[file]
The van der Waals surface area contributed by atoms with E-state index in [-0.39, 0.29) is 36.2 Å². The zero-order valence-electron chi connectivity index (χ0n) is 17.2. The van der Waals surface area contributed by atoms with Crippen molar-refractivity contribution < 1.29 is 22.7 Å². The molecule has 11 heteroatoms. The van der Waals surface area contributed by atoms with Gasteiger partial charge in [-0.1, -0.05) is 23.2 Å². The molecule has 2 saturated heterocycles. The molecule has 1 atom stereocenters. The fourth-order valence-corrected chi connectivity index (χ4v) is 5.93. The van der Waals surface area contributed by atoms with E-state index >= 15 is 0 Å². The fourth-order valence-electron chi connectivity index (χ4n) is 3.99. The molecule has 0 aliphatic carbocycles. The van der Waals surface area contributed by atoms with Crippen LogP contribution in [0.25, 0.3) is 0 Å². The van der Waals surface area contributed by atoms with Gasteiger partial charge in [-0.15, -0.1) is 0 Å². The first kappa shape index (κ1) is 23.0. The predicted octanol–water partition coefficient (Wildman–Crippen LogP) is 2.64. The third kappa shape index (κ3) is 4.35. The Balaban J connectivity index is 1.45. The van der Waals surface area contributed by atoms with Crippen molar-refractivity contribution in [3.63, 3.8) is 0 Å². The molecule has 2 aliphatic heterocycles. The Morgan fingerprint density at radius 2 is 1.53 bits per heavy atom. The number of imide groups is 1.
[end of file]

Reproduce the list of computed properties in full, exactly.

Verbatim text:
The van der Waals surface area contributed by atoms with E-state index in [-0.39, 0.29) is 36.2 Å². The zero-order valence-electron chi connectivity index (χ0n) is 17.2. The van der Waals surface area contributed by atoms with Crippen molar-refractivity contribution < 1.29 is 22.7 Å². The molecule has 11 heteroatoms. The van der Waals surface area contributed by atoms with Gasteiger partial charge in [-0.1, -0.05) is 23.2 Å². The molecule has 2 saturated heterocycles. The molecule has 1 atom stereocenters. The fourth-order valence-corrected chi connectivity index (χ4v) is 5.93. The van der Waals surface area contributed by atoms with E-state index >= 15 is 0 Å². The fourth-order valence-electron chi connectivity index (χ4n) is 3.99. The molecule has 0 aliphatic carbocycles. The van der Waals surface area contributed by atoms with Crippen LogP contribution in [0.25, 0.3) is 0 Å². The van der Waals surface area contributed by atoms with Gasteiger partial charge in [-0.15, -0.1) is 0 Å². The first kappa shape index (κ1) is 23.0. The predicted octanol–water partition coefficient (Wildman–Crippen LogP) is 2.64. The third kappa shape index (κ3) is 4.35. The Balaban J connectivity index is 1.45. The van der Waals surface area contributed by atoms with Crippen molar-refractivity contribution in [3.63, 3.8) is 0 Å². The molecule has 2 aliphatic heterocycles. The Morgan fingerprint density at radius 2 is 1.53 bits per heavy atom. The number of imide groups is 1.